Operation Muzac Project

This was a US psychological warfare operation by the Morale Operations Branch of the Office of Strategic Services (April 1944/May 1945).

By April 1944 the demands placed on the Political Warfare Executive of the UK’s Special Operations Executive had increased to the point at which the PWE had insufficient personnel to produce the quality propaganda ‘entertainment’ believed to be necessary to hold its target German audience. The Morale Operations Branch, which was the OSS’s counterpart of the SOE’s PWE, therefore agreed to produce entertainment in an operation codenamed the ‘Muzac Project’, and accordingly recruited Hollywood writers, an eight-piece band, and well known performers such as Marlene Dietrich. The branch opened a music department in New York City, used the services of the J. Walter Thompson advertising agency, and wrote and recorded black lyrics for 312 German and US songs as well as specially created pieces. A day’s typical 12-hour broadcast included news from the fronts, air-raid warnings and bomb damage reports, political commentaries, and German domestic news.

The Reichsministerium für Volksaufklärung und Propaganda (Reich Ministry of Public Entertainment and Propaganda) and the Oberkommando der Wehrmacht each issued repeated warnings to civilians and soldiers not to listen to the Soldatensender Allied propaganda programme. Even Dr Joseph Goebbels, the German propaganda minister, recognised its potentially negative effects, acknowledging that the cleverness of its propaganda was worrying. Soldatensender did not provide only good music, however, for after the 20 July 1944 attempt on Adolf Hitler’s life, for example, it broadcast the names of hundreds of Germans supposedly involved in the plot, seeking to implicate both the guilty and the innocent in order to cause the deaths or imprisonments of Germany’s leadership and intelligentsia. Post-war reports indicate that the Gestapo took Soldatensender reports seriously, and Lieutenant General Omar N. Bradley’s US 12th Army Group claimed that the station was especially popular and that a good percentage Germans taken prisoner in the summer of 1944 had listened regularly, while similar evidence was obtained from officers at the end of their wits as they tried to prevent soldiers from tuning in the broadcasts, which continued until May 1945. Post-war interrogations revealed that German civilians also regularly followed the Soldatensender West.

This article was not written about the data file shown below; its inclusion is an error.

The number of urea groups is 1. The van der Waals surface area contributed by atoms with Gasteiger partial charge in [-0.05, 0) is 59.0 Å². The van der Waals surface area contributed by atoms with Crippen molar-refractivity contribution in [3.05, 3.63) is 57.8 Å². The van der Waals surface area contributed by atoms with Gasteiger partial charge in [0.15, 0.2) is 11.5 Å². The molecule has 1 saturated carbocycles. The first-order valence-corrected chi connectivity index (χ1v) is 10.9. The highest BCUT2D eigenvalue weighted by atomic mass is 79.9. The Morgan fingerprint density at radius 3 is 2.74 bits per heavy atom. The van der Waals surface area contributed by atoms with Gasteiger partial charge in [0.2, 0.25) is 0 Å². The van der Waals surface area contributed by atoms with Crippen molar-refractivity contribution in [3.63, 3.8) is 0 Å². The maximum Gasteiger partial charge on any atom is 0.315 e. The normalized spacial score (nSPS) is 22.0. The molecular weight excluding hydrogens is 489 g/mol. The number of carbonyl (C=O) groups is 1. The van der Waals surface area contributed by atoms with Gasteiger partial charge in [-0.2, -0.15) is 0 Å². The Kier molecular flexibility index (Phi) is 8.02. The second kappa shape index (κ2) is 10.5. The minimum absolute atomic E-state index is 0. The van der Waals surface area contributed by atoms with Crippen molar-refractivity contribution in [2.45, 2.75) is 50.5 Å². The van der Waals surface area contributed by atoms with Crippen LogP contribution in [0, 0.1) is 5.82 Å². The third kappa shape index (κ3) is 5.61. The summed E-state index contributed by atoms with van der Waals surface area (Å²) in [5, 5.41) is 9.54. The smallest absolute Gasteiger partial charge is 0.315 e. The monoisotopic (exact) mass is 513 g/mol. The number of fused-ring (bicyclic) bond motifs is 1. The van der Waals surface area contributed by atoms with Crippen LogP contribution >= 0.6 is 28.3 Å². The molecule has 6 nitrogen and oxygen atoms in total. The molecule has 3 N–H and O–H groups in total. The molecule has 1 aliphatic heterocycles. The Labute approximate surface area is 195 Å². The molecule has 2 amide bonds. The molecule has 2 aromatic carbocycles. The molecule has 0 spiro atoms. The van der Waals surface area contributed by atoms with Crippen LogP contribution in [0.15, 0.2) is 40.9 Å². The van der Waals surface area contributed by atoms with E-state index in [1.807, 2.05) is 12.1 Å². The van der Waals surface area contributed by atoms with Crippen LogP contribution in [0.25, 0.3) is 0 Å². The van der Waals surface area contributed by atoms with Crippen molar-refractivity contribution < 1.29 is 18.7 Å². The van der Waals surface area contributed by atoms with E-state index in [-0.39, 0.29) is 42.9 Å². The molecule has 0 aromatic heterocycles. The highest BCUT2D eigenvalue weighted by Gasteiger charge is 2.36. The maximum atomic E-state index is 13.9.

An outgrowth of Soldatensender was the ‘joker’ campaign conducted in 1944 after the fall of Aachen. The Morale Operations Branch resurrected General Ludwig Beck, the former chief-of-staff of the German army, who had been executed after the failed 20 July plot against Hitler but whose death was never officially acknowledged. Broadcast from England, the ‘joker’ campaign made use of a broadcaster with a voice like that of Beck to claim that Nazi incompetence and amateurism had lost the war and to demand that Germans revolt, kill Hitler, overthrow the Nazi regime and sue for peace, thus saving Germany from total annihilation.

Rumours planted in advance of the broadcasts reinforced the idea that Beck was still alive. The first broadcast, made in October 1944, was picked up in Sweden and reported in other neutral nations. The Nazis, caught completely off guard, jammed the ‘joker’ campaign’s second broadcast and continued jamming it and many other frequencies every night for three weeks to prevent the return of the ‘joker’ campaign.

The broadcasts produced consternation among the Germans, but also within the Political Warfare Department for the Nazi jamming not only prevented the return of the ‘joker’ campaign but also interfered with the transmission of other Allied propaganda programming. This development caused consideration inter-Allied dispute, especially when it seemed that the ‘joker’ broadcasts had to received prior authorisation from the Psychological Warfare Division. Major General Robert A. McClure, chief of the PWD at the Supreme Headquarters Allied Expeditionary Forces reported that although he had been assured by OSS members that the ‘joker’ broadcasts had been cleared in principle, he could find no such approval, and warned that the Morale Operation Branch had to abide scrupulously within SHAEF directives and gain prior approval of all operations.